Wikipedia cites the following story to show how strong the friendship between Karna and Duryodhana was. But what's the origin of this story? Did Karna really play dice with Duryodhana's wife, Bhanumati, according to Vyasa's Mahabharata?

Act of Friendship

Duryodhana's wife Bhanumati and his close friend Karna were playing a game of dice. The stake between them was substantial. As the game progressed, it was evident that Karna was winning and Bhanumati was losing. Just then Duryodhana entered his queen's chamber. Seeing her husband coming, she was about to stand up. As she was just rising, Karna, thinking that she was trying to get away from the embarrassment of certain defeat in the game, snatched at her drape, studded with pearls. Tugged at by Karna's powerful hands, the thread snapped and all the pearls rolled on the floor. Queen Bhanumati was stunned and did not know what to say or do. Seeing her shocked state, Karna turned around and saw his friend Duryodhana. Karna was embarrassed; here he was, in the royal chamber, playing a game of dice with his friend's wife and, as if this was not enough, he had the audacity to catch her clothes. Surely, Duryodhana would not tolerate such immodesty. He readied himself for the inevitable punishment. As both she and Karna look down sheepishly, unable to meet Duryodhana's eyes, the Kaurava scion only asks:

"Should I just collect the beads, or string them as well."

Both Bhanumati and Karna had misjudged him. He had implicit faith and great love for his queen and greater was his faith on his friend Karna. He does not suspect or get angry with Karna but instead helps him in picking up the pearls.[15][16]

2 Answers 2


This story is nowhere mentioned in the Vyasa Mahabharata.

However, southern versions like Perundevanar's Bharata Vemba, Pampa's Vikramarjuna Vijaya and Villiputturar's Bharatam do mention this incident.

The only source I found was Mahabharata and Variations Perundevanar, Pampa and Nannayya a Comparative Study(page 49) by Acharya Kambalur Venkatesa, a Shodhaganga research paper, as I don't think the above versions of Mahabharata have ever been translated to English.

Bharata Vemba gives the story thusly:


Karna explains to Kunti, how such help Duryodhana has done to him. When he was a man without any identity Duryodhana differed him a crown, made him the King of a state and respected him more than his own brothers and many other kings. Duryodhana loved him to such an extent that he ate-.How can I desert a friend who ate with me with love*

Finally Karna reveals an incident which speaks volumes of the confidence and sincere friendship of Duryodhana for Karna.

One day Karna was playing a game of dice with the queen. She lost the game. When she was about to go without paying the stake Karna caught hold of her sari. The bracelet of the queen gave way and the precious diamonds in large number fell helter skelter. Just while this happened King Duryodhana entered the chamber. Karma was stunned. Duryodhana said smiling "Shall I help picking up the diamonds?".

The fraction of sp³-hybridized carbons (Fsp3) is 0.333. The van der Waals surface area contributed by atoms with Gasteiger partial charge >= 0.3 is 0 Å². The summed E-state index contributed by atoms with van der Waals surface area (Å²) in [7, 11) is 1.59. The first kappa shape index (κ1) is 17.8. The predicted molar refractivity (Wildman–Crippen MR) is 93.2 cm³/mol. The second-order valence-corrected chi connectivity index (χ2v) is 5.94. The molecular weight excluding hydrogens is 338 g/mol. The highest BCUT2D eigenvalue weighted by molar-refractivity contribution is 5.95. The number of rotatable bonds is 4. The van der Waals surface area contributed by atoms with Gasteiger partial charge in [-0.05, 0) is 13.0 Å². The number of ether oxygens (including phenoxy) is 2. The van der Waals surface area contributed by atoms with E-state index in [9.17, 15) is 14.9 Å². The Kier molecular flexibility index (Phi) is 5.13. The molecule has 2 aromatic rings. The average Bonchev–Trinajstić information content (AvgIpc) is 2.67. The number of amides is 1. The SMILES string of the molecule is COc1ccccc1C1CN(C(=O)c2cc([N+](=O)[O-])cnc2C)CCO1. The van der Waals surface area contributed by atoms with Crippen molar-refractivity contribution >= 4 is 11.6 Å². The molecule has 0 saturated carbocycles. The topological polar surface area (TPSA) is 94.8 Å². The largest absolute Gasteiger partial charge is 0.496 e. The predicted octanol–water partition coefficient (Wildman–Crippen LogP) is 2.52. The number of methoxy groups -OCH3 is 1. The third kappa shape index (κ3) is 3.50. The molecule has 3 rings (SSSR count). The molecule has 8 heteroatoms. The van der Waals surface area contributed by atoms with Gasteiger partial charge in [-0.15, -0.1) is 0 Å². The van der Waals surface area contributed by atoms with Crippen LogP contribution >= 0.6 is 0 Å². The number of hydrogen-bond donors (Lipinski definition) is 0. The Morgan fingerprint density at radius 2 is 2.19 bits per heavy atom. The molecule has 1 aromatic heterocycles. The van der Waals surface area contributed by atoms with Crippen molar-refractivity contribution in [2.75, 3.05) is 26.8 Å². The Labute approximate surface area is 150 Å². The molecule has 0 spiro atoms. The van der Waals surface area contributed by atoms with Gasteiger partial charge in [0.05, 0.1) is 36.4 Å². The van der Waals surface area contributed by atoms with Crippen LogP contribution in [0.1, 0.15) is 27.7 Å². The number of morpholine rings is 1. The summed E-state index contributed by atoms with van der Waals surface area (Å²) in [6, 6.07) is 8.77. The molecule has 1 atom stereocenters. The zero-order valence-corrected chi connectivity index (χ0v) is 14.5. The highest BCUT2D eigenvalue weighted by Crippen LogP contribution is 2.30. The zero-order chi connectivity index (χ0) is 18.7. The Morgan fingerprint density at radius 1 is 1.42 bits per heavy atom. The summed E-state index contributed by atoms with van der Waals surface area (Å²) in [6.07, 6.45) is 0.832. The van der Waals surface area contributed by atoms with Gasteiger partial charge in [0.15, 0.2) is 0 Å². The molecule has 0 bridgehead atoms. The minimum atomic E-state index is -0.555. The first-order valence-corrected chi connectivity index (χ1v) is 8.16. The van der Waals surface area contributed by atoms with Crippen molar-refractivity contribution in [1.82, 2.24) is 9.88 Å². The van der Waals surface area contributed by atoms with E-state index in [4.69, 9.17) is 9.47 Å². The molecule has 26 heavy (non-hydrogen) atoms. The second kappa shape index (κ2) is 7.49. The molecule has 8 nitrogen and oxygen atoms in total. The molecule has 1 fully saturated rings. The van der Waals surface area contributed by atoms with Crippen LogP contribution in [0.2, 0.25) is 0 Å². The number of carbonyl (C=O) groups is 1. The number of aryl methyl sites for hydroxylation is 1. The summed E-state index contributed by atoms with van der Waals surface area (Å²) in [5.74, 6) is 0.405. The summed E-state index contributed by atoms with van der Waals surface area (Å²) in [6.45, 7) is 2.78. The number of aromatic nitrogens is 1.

Should Karna desert such a friend? No, he would happily die in the service of such a great King.

Karna's narration of the incident is there in two vembas and an intervening prose passage. The explanatory prose passage name the Queen as Lekshasai".

Pampa's Vikramarjuna Vijaya(page 103) gives a similar encounter (which isn't described by the author) but gives a few details that further answer your question.


Another beautiful variation common in Perundevanar and Pampa is the description of a game of dice between Karna and Duryodhana's queen which has already been referred to in detail in the previous chapter. The only difference in making use of this incident is that Karna narrates the incident to Krishna in Pampa, whereas it is narrated by Karna to Kunti in Perundevanar.

Duryodhana’s queen is a character that is almost neglected by Bhagavan Vyasa. He does not even mention the name of the queen of Duryodhana anywhere. Even when something has to be said about Duryodhana's wife, Bhagavan generally uses expressions like Lakshmana's mother, Dhritarashtra's daughter-in-law or Rajaraja" wife and invariably avoids mentioning her name. Especially the name of "Bhanumathi” as the spouse of Duryodhana does not appear in Bhagavan Vyasa's text.

Perhaps Bhattanarayana is the first writer to introduce the character of Bhanunati and to glorify it in his drama Venisamhara. But even in Venisamhara we do not come across any description of the intimacy between Bhanumati and Karna. If it is not entirely a creation of Perundevanar it might have originated from ancient legend or folklore songs.

Anyway Perundevanar is the first poet to give it an honourable place in the Bharata poem. The second poet to incorporate it in the Bharata poem is Pampa. If there is no common source for both of thern Pampa must have copied it from Perundavanar. The same episode is found in Villi Bharatham. The description of the incident by Perundevanar Pampa and Villi is similar in many respect.


No. Karna did not play any game of dice with the wife of Duryodhana. Second of all Duryodhana's wives are not named in Mahabharata. None of them are called by their names. The name Bhanumati is not mentioned in the Mahabharata.

Duryodhana had at the very least two wives, one from Kasi and one from Kalinga. At Bhishma's deathbed he talks about how karna abducted a kasi princess for Duryodhana, and at the Shanti Parva, Narad muni mentions Karna's biography and narrates how Duryodhana abducted a kalinga princess, karna defended duryodhana.

Neither of the princesses had their names mentioned in the Mahabharata. Only Mahabharata is authentic, not Puranas, Harivamsa, Bhagavatam etc.

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